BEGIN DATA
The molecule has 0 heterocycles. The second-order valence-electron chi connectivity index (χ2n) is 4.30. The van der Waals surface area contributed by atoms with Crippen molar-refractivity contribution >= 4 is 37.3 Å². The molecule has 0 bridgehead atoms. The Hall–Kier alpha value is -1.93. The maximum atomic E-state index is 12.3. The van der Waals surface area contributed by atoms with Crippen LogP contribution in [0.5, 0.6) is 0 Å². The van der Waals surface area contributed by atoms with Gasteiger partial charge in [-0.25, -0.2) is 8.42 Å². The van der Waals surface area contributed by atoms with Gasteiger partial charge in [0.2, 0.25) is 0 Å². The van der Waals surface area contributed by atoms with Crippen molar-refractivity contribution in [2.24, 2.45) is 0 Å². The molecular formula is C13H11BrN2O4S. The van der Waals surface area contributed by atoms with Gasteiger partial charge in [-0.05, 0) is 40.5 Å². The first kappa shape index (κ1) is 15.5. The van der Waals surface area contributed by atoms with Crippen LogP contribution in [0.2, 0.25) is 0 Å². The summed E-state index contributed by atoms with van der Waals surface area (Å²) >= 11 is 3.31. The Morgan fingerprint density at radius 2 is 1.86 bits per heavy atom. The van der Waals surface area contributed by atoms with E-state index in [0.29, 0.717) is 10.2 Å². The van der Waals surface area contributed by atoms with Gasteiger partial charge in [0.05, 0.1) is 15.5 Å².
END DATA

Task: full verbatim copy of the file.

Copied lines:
The molecule has 0 heterocycles. The second-order valence-electron chi connectivity index (χ2n) is 4.30. The van der Waals surface area contributed by atoms with Crippen molar-refractivity contribution >= 4 is 37.3 Å². The molecule has 0 bridgehead atoms. The Hall–Kier alpha value is -1.93. The maximum atomic E-state index is 12.3. The van der Waals surface area contributed by atoms with Crippen LogP contribution in [0.5, 0.6) is 0 Å². The van der Waals surface area contributed by atoms with Gasteiger partial charge in [-0.25, -0.2) is 8.42 Å². The van der Waals surface area contributed by atoms with Gasteiger partial charge in [0.2, 0.25) is 0 Å². The van der Waals surface area contributed by atoms with Crippen molar-refractivity contribution in [2.24, 2.45) is 0 Å². The molecular formula is C13H11BrN2O4S. The van der Waals surface area contributed by atoms with Gasteiger partial charge in [-0.05, 0) is 40.5 Å². The first kappa shape index (κ1) is 15.5. The van der Waals surface area contributed by atoms with Crippen LogP contribution in [0.2, 0.25) is 0 Å². The summed E-state index contributed by atoms with van der Waals surface area (Å²) >= 11 is 3.31. The Morgan fingerprint density at radius 2 is 1.86 bits per heavy atom. The van der Waals surface area contributed by atoms with E-state index in [0.29, 0.717) is 10.2 Å². The van der Waals surface area contributed by atoms with Gasteiger partial charge in [0.05, 0.1) is 15.5 Å².